The history goes back to prehistoric times; the largest migration was of the Austronesian peoples, who are the ancestors of most modern Filipinos and related peoples, such as Indonesians, Malaysians, Micronesians and Polynesians. There are several different theories which differ greatly on the details, but all agree that this took place several thousand years BCE.
The Portuguese adventurer Ferdinand Magellan led a Spanish expedition that made the first circumnavigation of the earth in the 1520s, and visited the Visayas. Limasawa in Southern Leyte, is where the first Christian mass in the Philippines was held. Magellan himself did not complete the trip; he was killed by a Visayan warrior-ruler named Lapu-Lapu in Mactan Island, Cebu Province.
There are three major local dialects in the Visayas group of islands; Waray, Cebuano, and Hiligaynon (the language of the Ilonggo). Waray is widely spoken in the Eastern Visayas, from Samar Island to the northern part of Leyte, and parts of Biliran. Cebuano is widely spoken in the Central Visayas including Southern Leyte, parts of Biliran and the eastern part of Negros island. It is also the main language in large parts of Mindanao. Hiligaynon is widely spoken in Panay, Guimaras and Negros Occidental. There are other local languages in the Visayas such as Inabaknon in Capul Island and Karay-a in some parts of Panay. All are related, members of the Visayan languages group.
Despite differences in local languages, most Visayan people speak and understand English, as well as Filipino. Some locals will also understand other languages such as Arabic, German, French, Korean, Italian, Russian, Portuguese and Spanish, since the Visayas are home to many of the overseas workers that keep the Philippines afloat economically with their monthly remittances and then come home to retire and build a house with their savings.
English: Good morning! Cebuano: Ma-ayong buntag! Ilonggo: Ma-ayong aga! Waray: Maupay nga aga!
English: Good afternoon! Cebuano: Ma-ayong hapon! Ilonggo: Ma-ayong hapon! Waray: Maupay nga kulop!
English: Good evening! Cebuano: Ma-ayong gabi-i! Ilonggo: Ma-ayong gab-i! Waray: Maupay nga gabi!
The region's main air hub is Mactan-Cebu International Airport. It has domestic flights to most airports in the Philippines, international flights to many in the Asia/Pacific region, and a few to places beyond that.
There are ferries nearly anywhere in the Visayas, with the port in Cebu City as the main hub and smaller ports all over the region. There are also lots of buses, many of which ride ferries for parts of their routes. See the "Get in" sections of destination articles for details.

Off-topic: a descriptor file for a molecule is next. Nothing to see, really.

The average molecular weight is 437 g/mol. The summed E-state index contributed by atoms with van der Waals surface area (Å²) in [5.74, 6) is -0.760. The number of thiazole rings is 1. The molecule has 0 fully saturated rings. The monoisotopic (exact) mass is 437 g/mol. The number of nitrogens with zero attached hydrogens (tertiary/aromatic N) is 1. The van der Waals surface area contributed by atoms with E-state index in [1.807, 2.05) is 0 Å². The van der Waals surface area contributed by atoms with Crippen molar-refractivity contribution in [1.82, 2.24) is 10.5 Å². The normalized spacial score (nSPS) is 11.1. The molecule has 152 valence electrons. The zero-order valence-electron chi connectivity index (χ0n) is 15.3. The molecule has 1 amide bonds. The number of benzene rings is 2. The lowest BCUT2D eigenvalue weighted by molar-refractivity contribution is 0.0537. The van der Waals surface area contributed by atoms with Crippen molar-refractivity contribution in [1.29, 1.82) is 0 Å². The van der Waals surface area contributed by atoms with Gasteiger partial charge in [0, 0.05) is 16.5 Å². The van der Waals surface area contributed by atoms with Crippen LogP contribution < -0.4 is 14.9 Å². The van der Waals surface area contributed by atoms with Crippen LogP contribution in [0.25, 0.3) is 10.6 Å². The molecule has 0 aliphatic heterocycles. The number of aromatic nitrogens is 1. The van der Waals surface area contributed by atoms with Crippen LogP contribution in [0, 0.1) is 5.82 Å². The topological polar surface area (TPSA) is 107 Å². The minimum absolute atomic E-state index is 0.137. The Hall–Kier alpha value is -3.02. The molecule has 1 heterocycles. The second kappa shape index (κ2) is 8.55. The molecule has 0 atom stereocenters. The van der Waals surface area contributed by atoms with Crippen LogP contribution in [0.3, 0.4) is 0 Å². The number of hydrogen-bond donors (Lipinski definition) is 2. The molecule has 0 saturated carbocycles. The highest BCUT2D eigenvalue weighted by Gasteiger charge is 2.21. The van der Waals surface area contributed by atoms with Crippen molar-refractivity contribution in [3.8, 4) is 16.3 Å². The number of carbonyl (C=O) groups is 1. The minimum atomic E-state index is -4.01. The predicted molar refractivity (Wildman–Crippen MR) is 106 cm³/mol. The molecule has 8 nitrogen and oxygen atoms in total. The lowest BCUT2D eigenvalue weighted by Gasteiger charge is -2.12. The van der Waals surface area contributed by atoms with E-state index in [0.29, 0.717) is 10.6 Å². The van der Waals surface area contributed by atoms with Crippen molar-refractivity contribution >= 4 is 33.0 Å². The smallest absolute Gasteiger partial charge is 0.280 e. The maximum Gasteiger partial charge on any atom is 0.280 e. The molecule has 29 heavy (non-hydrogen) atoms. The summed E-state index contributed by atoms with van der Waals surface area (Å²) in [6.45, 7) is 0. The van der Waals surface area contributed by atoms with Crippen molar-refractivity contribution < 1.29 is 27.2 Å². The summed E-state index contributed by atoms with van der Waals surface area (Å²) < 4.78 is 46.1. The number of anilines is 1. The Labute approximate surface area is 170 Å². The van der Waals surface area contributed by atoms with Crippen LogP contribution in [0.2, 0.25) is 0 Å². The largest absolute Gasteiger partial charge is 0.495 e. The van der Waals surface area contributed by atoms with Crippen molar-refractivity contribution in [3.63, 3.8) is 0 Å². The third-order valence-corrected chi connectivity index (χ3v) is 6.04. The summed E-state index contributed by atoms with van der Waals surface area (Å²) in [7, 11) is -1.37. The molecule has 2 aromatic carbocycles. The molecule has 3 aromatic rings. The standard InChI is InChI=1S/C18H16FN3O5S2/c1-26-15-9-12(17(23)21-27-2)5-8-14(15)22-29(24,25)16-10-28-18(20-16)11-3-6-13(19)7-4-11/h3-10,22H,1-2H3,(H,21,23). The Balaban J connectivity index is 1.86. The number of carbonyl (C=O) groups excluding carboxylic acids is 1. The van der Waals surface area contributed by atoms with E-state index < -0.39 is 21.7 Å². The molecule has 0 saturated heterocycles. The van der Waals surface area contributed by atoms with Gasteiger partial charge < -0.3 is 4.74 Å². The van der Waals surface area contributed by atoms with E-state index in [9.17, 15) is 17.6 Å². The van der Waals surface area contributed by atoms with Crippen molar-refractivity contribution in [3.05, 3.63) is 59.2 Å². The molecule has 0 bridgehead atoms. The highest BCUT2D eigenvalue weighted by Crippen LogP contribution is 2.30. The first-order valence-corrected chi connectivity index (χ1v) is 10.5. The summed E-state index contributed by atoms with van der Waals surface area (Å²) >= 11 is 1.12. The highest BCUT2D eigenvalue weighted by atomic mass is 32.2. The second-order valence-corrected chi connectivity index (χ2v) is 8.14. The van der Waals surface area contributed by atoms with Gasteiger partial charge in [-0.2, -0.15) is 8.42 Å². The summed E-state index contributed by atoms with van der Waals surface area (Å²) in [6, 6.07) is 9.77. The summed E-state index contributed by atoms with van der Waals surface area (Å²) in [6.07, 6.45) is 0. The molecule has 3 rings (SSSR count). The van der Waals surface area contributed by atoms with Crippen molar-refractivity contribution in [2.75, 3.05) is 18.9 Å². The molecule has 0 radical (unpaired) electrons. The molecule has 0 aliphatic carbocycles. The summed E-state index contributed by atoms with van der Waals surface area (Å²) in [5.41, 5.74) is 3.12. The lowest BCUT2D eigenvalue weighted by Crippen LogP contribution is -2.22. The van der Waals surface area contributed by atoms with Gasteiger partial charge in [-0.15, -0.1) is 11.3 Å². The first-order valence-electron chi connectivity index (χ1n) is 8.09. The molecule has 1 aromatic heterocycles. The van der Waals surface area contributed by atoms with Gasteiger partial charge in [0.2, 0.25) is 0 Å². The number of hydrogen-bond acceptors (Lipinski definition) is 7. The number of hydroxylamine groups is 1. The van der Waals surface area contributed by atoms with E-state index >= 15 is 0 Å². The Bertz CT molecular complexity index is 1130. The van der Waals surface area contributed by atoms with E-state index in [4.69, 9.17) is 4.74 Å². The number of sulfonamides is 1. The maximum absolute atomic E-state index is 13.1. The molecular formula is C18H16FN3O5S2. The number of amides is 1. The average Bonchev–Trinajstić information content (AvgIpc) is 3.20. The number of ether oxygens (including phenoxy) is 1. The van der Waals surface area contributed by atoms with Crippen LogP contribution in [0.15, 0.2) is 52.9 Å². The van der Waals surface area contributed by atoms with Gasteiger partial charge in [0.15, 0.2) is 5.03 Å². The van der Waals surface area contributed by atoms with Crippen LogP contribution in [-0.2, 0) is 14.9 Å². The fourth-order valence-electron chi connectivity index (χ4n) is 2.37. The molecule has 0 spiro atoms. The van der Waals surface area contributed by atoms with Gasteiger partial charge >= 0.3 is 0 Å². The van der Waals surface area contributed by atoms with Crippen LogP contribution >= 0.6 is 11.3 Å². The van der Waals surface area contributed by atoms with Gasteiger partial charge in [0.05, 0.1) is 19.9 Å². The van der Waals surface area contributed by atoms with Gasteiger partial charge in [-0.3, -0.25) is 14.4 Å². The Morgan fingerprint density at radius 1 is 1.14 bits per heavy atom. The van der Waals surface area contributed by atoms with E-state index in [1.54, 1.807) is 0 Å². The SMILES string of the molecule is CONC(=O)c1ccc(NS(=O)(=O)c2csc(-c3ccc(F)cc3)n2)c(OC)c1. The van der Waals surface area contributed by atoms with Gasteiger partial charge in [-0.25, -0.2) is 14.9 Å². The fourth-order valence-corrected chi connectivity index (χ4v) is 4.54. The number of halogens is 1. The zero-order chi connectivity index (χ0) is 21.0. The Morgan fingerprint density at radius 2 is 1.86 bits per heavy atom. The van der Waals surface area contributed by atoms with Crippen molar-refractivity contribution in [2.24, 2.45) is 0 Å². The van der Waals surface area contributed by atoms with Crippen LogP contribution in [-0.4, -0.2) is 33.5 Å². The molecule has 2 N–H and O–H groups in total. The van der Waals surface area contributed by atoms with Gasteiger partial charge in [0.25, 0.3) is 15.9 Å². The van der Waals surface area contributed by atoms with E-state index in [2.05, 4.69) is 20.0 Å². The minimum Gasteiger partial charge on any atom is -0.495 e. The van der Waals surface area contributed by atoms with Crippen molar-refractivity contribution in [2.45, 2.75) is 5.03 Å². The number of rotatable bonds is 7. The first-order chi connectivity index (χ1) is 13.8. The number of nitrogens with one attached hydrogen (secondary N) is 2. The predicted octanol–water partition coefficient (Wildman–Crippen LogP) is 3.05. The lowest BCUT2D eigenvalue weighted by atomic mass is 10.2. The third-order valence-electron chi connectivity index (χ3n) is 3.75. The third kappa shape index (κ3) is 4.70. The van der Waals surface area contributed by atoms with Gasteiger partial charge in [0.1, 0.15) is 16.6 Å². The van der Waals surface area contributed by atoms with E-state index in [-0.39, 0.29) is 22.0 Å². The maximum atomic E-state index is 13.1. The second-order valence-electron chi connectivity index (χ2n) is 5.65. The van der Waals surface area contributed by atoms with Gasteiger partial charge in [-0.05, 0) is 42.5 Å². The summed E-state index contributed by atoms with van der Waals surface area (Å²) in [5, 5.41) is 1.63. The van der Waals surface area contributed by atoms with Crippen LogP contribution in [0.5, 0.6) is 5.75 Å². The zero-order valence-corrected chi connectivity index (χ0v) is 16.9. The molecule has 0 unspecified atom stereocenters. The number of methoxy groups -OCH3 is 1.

- Ati-atihan Festival (January)
- Dinagyang Festival (January)
- Sinulog Festival (January)
- Pintados Festival (June)
- MassKara Festival (October)
- San Juanico Bridge
- Magellan's Shrine
- Magellan's Cross
- Chocolate Hills
- Langun-Gobingob Caves
- Sogod Bay
- Danao Lake
The area has significant risk of typhoons; travellers should check weather reports regularly and either take precautions or, even better, get out of the area when a storm is expected.
The Visayas were hit extremely hard by Typhoon Haiyan, one of the largest tropical storms on record, in November 2013. Thousands were killed and whole towns flattened. Cleanup and rebuilding were almost done when they were hit again by Typhoon Ruby in December 2014. Damage this time is not nearly as severe but travellers should expect disruption of various services, especially in the Eastern Visayas.
As for most travel, it is worth checking with your doctor and possibly getting some vaccines before setting out. The area is tropical, so see also tropical diseases.
Taking precautions against mosquitoes, including insecticide treatment for clothing and gear, is a good idea anywhere in the region. Dengue fever is fairly common and the dengue vaccine should be considered. Zika virus is quite rare throughout the country, but it is not unknown so women who are or may become pregnant should be especially cautious about mosquitoes. Unlike some other areas of the country, the Visayas have no risk of malaria.
The region has lots of stray or feral dogs and cats, and some rats and mice, so rabies vaccinations may be a good idea.
The obvious places to go next are the other parts of the Philippines — north to Luzon, south to Mindanao, or west to Palawan. There are flights and ferries to some of those from most major cities in the Visayas. The main hubs are in Metro Cebu, Mactan-Cebu International Airport for flights and the port in Cebu City for ferries.